Nagpur: The Delhi High Court on Friday asked the Superintendent of Nagpur Central Jail to make available certain books to a death row convict in the 2006 Mumbai train bombings case either in physical form or their soft copy. The High Court said the publications shall be made available to convict Ehtesham Qutubuddin Siddique, lodged in Nagpur Jail, within four weeks failing which he is at liberty to file an appropriate plea before the court, media reports said.
The court took into consideration the submission of the counsel for the Ministry of Information and Broadcasting (I&B) who said they have asked the Nagpur Prison authorities to purchase the books and give it to the convict if he is not entitled to access the internet in jail.
“Considering this stand, the Superintendent of Nagpur Central jail shall make available the books to the petitioner either in physical form or a soft copy within four weeks,” Justice Prathiba M Singh said. The High Court disposed of the petition filed by the convict on seeking copies of certain publications free of cost under the RTI Act. The Ministry’s counsel said the books sought for are quite expensive.
Siddique was given capital punishment for the July 11, 2006 serial blasts when seven RDX bombs ripped through many Western line local trains in Mumbai leading to the death of 189 persons and injuring 829.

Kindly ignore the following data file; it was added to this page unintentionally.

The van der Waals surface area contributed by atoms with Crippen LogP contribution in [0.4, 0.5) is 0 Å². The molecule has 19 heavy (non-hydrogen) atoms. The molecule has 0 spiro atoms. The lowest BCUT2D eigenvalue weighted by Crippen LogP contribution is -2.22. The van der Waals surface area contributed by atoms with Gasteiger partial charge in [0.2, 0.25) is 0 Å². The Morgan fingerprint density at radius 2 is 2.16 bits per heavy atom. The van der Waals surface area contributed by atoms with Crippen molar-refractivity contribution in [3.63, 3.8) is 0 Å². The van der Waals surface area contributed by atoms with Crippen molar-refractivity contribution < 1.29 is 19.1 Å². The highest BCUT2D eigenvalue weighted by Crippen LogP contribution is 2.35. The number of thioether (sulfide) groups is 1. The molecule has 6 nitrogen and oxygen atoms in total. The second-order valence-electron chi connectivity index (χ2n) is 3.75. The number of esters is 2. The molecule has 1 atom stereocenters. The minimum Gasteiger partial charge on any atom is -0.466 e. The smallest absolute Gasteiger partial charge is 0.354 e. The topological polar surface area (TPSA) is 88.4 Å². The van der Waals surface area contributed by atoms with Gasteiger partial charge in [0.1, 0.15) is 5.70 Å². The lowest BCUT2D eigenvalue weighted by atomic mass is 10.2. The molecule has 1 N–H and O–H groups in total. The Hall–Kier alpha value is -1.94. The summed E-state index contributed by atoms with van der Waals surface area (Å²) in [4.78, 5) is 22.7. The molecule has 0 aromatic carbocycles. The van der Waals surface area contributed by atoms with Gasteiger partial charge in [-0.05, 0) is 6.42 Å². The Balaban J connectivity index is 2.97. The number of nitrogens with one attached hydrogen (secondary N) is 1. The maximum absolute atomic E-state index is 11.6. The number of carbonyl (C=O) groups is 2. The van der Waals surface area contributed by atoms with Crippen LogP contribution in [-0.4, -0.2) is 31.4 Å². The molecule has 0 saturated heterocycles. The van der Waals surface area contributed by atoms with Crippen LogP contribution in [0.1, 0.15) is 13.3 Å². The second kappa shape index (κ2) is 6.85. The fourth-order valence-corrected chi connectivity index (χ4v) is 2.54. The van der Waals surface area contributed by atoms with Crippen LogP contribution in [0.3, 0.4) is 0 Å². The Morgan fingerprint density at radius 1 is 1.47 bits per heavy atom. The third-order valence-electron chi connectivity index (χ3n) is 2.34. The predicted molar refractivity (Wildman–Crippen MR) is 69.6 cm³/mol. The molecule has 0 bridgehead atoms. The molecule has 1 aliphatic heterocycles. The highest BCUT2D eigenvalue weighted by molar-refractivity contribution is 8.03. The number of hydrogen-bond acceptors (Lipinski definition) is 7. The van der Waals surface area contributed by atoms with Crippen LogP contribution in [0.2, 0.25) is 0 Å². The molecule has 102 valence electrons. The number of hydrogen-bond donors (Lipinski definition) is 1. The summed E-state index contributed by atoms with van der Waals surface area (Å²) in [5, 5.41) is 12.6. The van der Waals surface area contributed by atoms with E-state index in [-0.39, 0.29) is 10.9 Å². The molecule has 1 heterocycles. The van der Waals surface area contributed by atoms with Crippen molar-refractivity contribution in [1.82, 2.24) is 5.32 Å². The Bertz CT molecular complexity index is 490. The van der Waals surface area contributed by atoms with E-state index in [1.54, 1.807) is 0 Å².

In his plea, the convict said he has completed several courses provided by IGNOU free of cost in jail and wishes to know more about various topics, books and materials. Since various topics are not available in the prison library, he sought hard copies of those publications or books under the provisions of the RTI Act.
Advocate Arpit Bhargava, appearing for Siddique, said the prisoner had mentioned in his RTI application that he was a person below poverty line and since he was in custody, and being a convict, he was entitled to all such publications or books “free of cost”.
However, the request was declined by the Publication Division of the Ministry of I&B and it was stated that since books or publications referred in RTI application are priced ones, they cannot be supplied free of cost to general public under any circumstances and he was advised to contact the Sales Emporium in Mumbai for buying them or to purchase online.
His first and second appeal before the First Appellate Authority (FAA) and the CIC, respectively, were dismissed after which he approached the High Court.
“It is the fundamental right of the petitioner (Siddique) to have access to and acquire education and knowledge and a democratic government is under an obligation to provide means to spread education and knowledge to its citizens irrespective of the fact that a person is in jail or not,” the convict said in his plea before the High Court.
“The CIC failed to appreciate that by denying to provide publications ‘free of cost’ to the petitioner, the fundamental right to education of the petitioner is being violated by the respondent. CIC and respondent failed to appreciate the distinction between general public and persons below poverty line and the real purpose as to why persons below poverty line were exempted from paying fees under RTI Act,” it said.
The plea sought direction to the ministry to provide him information under the RTI Act as per his application.